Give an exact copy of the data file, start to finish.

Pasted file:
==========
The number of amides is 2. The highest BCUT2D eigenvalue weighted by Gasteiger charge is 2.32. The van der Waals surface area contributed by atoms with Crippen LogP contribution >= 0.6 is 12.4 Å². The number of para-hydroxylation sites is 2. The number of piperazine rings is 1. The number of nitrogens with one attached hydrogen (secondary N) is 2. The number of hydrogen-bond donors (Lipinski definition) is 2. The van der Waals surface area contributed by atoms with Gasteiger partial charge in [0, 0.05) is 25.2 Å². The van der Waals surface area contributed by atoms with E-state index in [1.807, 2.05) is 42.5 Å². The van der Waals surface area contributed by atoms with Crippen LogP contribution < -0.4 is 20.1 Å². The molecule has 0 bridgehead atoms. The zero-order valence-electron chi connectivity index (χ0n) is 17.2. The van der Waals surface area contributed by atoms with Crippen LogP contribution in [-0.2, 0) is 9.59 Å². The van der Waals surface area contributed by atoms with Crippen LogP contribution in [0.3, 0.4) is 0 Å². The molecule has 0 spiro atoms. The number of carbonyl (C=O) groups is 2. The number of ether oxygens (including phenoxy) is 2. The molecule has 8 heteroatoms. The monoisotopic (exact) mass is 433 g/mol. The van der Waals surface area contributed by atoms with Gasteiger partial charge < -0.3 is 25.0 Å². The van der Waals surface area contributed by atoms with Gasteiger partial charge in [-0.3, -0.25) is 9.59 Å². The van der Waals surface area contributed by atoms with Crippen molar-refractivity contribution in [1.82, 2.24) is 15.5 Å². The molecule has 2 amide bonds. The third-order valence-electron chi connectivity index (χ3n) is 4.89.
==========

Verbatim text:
The number of amides is 2. The highest BCUT2D eigenvalue weighted by Gasteiger charge is 2.32. The van der Waals surface area contributed by atoms with Crippen LogP contribution >= 0.6 is 12.4 Å². The number of para-hydroxylation sites is 2. The number of piperazine rings is 1. The number of nitrogens with one attached hydrogen (secondary N) is 2. The number of hydrogen-bond donors (Lipinski definition) is 2. The van der Waals surface area contributed by atoms with Gasteiger partial charge in [0, 0.05) is 25.2 Å². The van der Waals surface area contributed by atoms with E-state index in [1.807, 2.05) is 42.5 Å². The van der Waals surface area contributed by atoms with Crippen LogP contribution < -0.4 is 20.1 Å². The molecule has 0 bridgehead atoms. The zero-order valence-electron chi connectivity index (χ0n) is 17.2. The van der Waals surface area contributed by atoms with Crippen LogP contribution in [-0.2, 0) is 9.59 Å². The van der Waals surface area contributed by atoms with Crippen LogP contribution in [0.3, 0.4) is 0 Å². The molecule has 0 spiro atoms. The number of carbonyl (C=O) groups is 2. The number of ether oxygens (including phenoxy) is 2. The molecule has 8 heteroatoms. The monoisotopic (exact) mass is 433 g/mol. The van der Waals surface area contributed by atoms with Gasteiger partial charge < -0.3 is 25.0 Å². The van der Waals surface area contributed by atoms with Gasteiger partial charge in [-0.3, -0.25) is 9.59 Å². The van der Waals surface area contributed by atoms with Crippen molar-refractivity contribution in [1.82, 2.24) is 15.5 Å². The molecule has 2 amide bonds. The third-order valence-electron chi connectivity index (χ3n) is 4.89.